A homeless encampment was cleared on Maui amid community complaints Thursday morning, May 9. 

Truckloads of personal belongings were removed this morning as 30 individuals were evicted today from this homeless encampment in Kahului where authorities say complaints have surfaced over illegal activity.

Other concerns include public health and safety.  The camp is located on land owned by the U.S. Coast Guard and is adjacent to the Family Life Center, which provides services for homeless.

“Our final notice was to be out of here by 8 o’clock this morning, if not they’re going to start arresting us,” said Lorna Maalea, a woman being evicted. 

Maalea has been without a home since July of last year and has been living at this particular encampment since before Thanksgiving. Like others at the site, she has declined help and is not sure where she’ll go next.  

“They’re not addressing the real problem. Where ever we go they chase us away,” she said. 

County officials say social workers and others have been actively and assertively engaging unsheltered people to get them housing and other much-needed services.  

“Anecdotally, I know that services here on Maui have the capacity to house every one of those people, but they’ve not wanted to engage in housing services so it’s really quite sad,” Director of the Department of Housing and Human Concerns Lori Tsuhako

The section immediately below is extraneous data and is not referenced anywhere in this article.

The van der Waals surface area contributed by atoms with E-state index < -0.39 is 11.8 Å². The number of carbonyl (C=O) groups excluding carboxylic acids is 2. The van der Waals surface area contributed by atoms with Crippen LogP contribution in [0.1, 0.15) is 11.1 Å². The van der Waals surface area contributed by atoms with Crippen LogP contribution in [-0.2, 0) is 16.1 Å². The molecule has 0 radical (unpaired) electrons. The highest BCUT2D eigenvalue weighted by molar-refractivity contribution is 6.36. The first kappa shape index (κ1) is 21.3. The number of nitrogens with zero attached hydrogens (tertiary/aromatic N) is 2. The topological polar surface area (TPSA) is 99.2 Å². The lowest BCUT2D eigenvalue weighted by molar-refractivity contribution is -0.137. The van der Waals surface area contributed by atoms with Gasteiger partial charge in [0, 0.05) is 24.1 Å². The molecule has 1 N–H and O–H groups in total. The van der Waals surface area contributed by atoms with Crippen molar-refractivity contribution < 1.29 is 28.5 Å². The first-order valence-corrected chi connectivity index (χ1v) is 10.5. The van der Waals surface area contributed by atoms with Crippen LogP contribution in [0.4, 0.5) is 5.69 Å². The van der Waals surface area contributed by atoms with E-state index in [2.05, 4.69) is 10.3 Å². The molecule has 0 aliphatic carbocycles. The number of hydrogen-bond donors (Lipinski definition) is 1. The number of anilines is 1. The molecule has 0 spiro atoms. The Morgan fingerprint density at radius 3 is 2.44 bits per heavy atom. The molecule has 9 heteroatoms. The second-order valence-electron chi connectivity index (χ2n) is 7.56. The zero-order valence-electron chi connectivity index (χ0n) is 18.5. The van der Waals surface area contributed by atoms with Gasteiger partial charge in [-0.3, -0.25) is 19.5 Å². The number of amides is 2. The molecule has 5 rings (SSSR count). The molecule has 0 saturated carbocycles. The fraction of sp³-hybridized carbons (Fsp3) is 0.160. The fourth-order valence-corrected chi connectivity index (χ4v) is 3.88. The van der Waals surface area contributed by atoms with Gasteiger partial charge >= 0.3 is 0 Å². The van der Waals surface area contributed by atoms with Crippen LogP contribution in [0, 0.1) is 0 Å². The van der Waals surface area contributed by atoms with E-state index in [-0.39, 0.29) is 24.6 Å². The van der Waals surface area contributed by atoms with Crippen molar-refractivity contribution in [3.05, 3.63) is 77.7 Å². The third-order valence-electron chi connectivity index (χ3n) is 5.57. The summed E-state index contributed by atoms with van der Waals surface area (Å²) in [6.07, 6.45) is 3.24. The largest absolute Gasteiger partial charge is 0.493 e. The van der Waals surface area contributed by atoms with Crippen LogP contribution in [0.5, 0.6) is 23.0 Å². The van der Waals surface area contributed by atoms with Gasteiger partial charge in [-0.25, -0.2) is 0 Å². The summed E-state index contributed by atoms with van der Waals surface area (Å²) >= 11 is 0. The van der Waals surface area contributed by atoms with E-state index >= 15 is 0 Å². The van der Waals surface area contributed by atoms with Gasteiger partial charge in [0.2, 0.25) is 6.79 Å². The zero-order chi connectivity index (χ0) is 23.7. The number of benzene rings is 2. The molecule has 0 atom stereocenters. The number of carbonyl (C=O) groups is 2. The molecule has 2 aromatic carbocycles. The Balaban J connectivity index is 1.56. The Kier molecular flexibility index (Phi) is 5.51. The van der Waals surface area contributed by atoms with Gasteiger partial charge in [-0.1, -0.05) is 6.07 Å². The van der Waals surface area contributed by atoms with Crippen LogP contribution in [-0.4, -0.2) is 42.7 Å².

According to the latest Point in Time Homeless Count, there are 862  homeless individuals in Maui County. The numbers are only a 1% improvement from last year, but housing officials say progress is being made.  

“The thing that we are doing better now than we did 10 years ago is that the coordination among the agencies, the use of common assessment tools, and the coordinated entry system,” said Tsuhako. 

Maui Mayor Michael Victorino thanks the various agencies that participated in the coordinated effort.

He said addressing homeless ‘hot-spots’ requires compassion for people who’ve fallen on hard times, suffer from mental illness or other circumstances.

“A lot of people judge us because we’re here you know by choice you know. but times is hard and they could find themselves in the same place that we’re at. You know, I didn’t ask to be here but unfortunately you know due to circumstances, this is where I ended up,” said Maalea. 

County officials say it is their hope that eventually, homeless individuals will accept offers for services and resources that the county and social service agencies provide.